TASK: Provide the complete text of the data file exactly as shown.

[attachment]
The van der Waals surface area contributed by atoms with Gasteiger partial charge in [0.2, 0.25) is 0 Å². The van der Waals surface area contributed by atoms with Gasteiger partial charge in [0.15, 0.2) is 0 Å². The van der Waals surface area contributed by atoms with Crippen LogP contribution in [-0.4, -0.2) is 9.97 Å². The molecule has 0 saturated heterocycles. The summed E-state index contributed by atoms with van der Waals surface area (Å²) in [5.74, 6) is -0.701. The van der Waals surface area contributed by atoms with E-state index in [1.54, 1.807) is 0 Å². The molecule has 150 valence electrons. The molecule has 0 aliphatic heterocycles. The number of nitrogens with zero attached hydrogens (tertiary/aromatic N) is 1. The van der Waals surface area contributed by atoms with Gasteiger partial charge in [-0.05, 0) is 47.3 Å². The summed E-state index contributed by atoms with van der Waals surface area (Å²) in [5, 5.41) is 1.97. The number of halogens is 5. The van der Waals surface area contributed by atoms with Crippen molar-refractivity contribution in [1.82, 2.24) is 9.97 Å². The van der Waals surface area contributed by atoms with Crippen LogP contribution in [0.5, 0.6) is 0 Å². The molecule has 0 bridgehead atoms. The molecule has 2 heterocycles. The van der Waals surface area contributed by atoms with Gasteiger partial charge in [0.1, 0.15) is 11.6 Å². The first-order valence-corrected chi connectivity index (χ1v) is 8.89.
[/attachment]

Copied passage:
The van der Waals surface area contributed by atoms with Gasteiger partial charge in [0.2, 0.25) is 0 Å². The van der Waals surface area contributed by atoms with Gasteiger partial charge in [0.15, 0.2) is 0 Å². The van der Waals surface area contributed by atoms with Crippen LogP contribution in [-0.4, -0.2) is 9.97 Å². The molecule has 0 saturated heterocycles. The summed E-state index contributed by atoms with van der Waals surface area (Å²) in [5.74, 6) is -0.701. The van der Waals surface area contributed by atoms with E-state index in [1.54, 1.807) is 0 Å². The molecule has 150 valence electrons. The molecule has 0 aliphatic heterocycles. The number of nitrogens with zero attached hydrogens (tertiary/aromatic N) is 1. The van der Waals surface area contributed by atoms with Gasteiger partial charge in [-0.05, 0) is 47.3 Å². The summed E-state index contributed by atoms with van der Waals surface area (Å²) in [5, 5.41) is 1.97. The number of halogens is 5. The van der Waals surface area contributed by atoms with Crippen molar-refractivity contribution in [1.82, 2.24) is 9.97 Å². The van der Waals surface area contributed by atoms with Crippen LogP contribution in [0.5, 0.6) is 0 Å². The molecule has 0 bridgehead atoms. The molecule has 2 heterocycles. The van der Waals surface area contributed by atoms with Gasteiger partial charge in [0.1, 0.15) is 11.6 Å². The first-order valence-corrected chi connectivity index (χ1v) is 8.89.